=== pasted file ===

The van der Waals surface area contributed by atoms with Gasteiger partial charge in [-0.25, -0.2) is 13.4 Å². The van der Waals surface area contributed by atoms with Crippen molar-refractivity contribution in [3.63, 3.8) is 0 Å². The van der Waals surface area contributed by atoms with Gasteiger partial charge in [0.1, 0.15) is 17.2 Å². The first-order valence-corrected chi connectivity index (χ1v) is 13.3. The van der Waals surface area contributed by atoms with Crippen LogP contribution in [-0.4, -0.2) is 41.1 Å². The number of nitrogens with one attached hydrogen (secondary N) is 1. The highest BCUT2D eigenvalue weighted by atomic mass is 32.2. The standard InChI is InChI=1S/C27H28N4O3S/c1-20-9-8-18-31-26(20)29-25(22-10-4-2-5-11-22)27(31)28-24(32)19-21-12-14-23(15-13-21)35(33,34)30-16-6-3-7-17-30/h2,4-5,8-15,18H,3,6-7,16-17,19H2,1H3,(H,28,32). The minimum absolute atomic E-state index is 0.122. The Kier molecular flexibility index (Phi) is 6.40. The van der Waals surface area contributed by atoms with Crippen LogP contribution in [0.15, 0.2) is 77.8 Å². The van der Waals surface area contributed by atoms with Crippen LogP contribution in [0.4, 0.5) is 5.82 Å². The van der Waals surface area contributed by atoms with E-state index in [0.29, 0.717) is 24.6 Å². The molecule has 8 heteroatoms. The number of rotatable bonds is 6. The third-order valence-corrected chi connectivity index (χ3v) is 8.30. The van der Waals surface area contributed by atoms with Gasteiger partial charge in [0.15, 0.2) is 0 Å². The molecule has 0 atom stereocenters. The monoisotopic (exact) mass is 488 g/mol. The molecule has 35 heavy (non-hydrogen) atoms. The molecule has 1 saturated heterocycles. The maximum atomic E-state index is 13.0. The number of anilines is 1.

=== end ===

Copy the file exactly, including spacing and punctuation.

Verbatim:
The van der Waals surface area contributed by atoms with Gasteiger partial charge in [-0.25, -0.2) is 13.4 Å². The van der Waals surface area contributed by atoms with Crippen molar-refractivity contribution in [3.63, 3.8) is 0 Å². The van der Waals surface area contributed by atoms with Gasteiger partial charge in [0.1, 0.15) is 17.2 Å². The first-order valence-corrected chi connectivity index (χ1v) is 13.3. The van der Waals surface area contributed by atoms with Crippen LogP contribution in [-0.4, -0.2) is 41.1 Å². The number of nitrogens with one attached hydrogen (secondary N) is 1. The highest BCUT2D eigenvalue weighted by atomic mass is 32.2. The standard InChI is InChI=1S/C27H28N4O3S/c1-20-9-8-18-31-26(20)29-25(22-10-4-2-5-11-22)27(31)28-24(32)19-21-12-14-23(15-13-21)35(33,34)30-16-6-3-7-17-30/h2,4-5,8-15,18H,3,6-7,16-17,19H2,1H3,(H,28,32). The minimum absolute atomic E-state index is 0.122. The Kier molecular flexibility index (Phi) is 6.40. The van der Waals surface area contributed by atoms with Crippen LogP contribution in [0.15, 0.2) is 77.8 Å². The van der Waals surface area contributed by atoms with Crippen LogP contribution in [0.4, 0.5) is 5.82 Å². The van der Waals surface area contributed by atoms with E-state index in [0.29, 0.717) is 24.6 Å². The molecule has 8 heteroatoms. The number of rotatable bonds is 6. The third-order valence-corrected chi connectivity index (χ3v) is 8.30. The van der Waals surface area contributed by atoms with Gasteiger partial charge in [0.15, 0.2) is 0 Å². The molecule has 0 atom stereocenters. The monoisotopic (exact) mass is 488 g/mol. The molecule has 35 heavy (non-hydrogen) atoms. The molecule has 1 saturated heterocycles. The maximum atomic E-state index is 13.0. The number of anilines is 1.